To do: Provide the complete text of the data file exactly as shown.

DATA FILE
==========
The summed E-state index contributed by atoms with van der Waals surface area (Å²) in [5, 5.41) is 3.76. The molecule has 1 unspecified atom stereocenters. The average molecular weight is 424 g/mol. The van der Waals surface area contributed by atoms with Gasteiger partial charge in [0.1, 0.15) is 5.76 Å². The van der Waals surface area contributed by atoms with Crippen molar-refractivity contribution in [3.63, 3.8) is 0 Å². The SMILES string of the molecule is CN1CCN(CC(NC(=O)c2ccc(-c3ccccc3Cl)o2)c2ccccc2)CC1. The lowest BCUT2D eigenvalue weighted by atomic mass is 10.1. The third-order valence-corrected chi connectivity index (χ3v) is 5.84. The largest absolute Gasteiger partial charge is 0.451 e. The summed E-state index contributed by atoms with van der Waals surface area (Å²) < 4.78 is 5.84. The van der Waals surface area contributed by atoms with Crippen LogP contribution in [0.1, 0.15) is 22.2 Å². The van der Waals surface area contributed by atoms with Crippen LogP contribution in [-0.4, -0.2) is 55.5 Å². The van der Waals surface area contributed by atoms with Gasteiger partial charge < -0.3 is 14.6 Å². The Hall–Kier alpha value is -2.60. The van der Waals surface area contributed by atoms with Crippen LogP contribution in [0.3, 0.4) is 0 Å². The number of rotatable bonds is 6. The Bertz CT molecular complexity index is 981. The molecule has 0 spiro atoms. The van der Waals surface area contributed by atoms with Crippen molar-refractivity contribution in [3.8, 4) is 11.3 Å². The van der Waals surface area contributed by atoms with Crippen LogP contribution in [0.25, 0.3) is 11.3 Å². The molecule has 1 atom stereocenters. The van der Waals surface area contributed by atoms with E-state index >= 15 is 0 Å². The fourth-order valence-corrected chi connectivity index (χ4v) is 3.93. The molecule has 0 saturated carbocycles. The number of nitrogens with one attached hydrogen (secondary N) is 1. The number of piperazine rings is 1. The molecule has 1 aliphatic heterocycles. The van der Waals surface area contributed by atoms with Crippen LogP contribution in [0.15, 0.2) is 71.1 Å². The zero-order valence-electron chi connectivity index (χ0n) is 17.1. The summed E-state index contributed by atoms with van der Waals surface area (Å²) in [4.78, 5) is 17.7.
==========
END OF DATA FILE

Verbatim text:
The summed E-state index contributed by atoms with van der Waals surface area (Å²) in [5, 5.41) is 3.76. The molecule has 1 unspecified atom stereocenters. The average molecular weight is 424 g/mol. The van der Waals surface area contributed by atoms with Gasteiger partial charge in [0.1, 0.15) is 5.76 Å². The van der Waals surface area contributed by atoms with Crippen molar-refractivity contribution in [3.63, 3.8) is 0 Å². The SMILES string of the molecule is CN1CCN(CC(NC(=O)c2ccc(-c3ccccc3Cl)o2)c2ccccc2)CC1. The lowest BCUT2D eigenvalue weighted by atomic mass is 10.1. The third-order valence-corrected chi connectivity index (χ3v) is 5.84. The largest absolute Gasteiger partial charge is 0.451 e. The summed E-state index contributed by atoms with van der Waals surface area (Å²) < 4.78 is 5.84. The van der Waals surface area contributed by atoms with Crippen LogP contribution in [0.1, 0.15) is 22.2 Å². The van der Waals surface area contributed by atoms with Crippen LogP contribution in [-0.4, -0.2) is 55.5 Å². The van der Waals surface area contributed by atoms with Gasteiger partial charge < -0.3 is 14.6 Å². The Hall–Kier alpha value is -2.60. The van der Waals surface area contributed by atoms with Crippen LogP contribution in [0.3, 0.4) is 0 Å². The number of rotatable bonds is 6. The Bertz CT molecular complexity index is 981. The molecule has 0 spiro atoms. The van der Waals surface area contributed by atoms with Crippen molar-refractivity contribution in [3.8, 4) is 11.3 Å². The van der Waals surface area contributed by atoms with Crippen LogP contribution in [0.25, 0.3) is 11.3 Å². The molecule has 1 atom stereocenters. The van der Waals surface area contributed by atoms with E-state index >= 15 is 0 Å². The fourth-order valence-corrected chi connectivity index (χ4v) is 3.93. The molecule has 0 saturated carbocycles. The number of nitrogens with one attached hydrogen (secondary N) is 1. The number of piperazine rings is 1. The molecule has 1 aliphatic heterocycles. The van der Waals surface area contributed by atoms with Crippen LogP contribution in [0.15, 0.2) is 71.1 Å². The zero-order valence-electron chi connectivity index (χ0n) is 17.1. The summed E-state index contributed by atoms with van der Waals surface area (Å²) in [4.78, 5) is 17.7.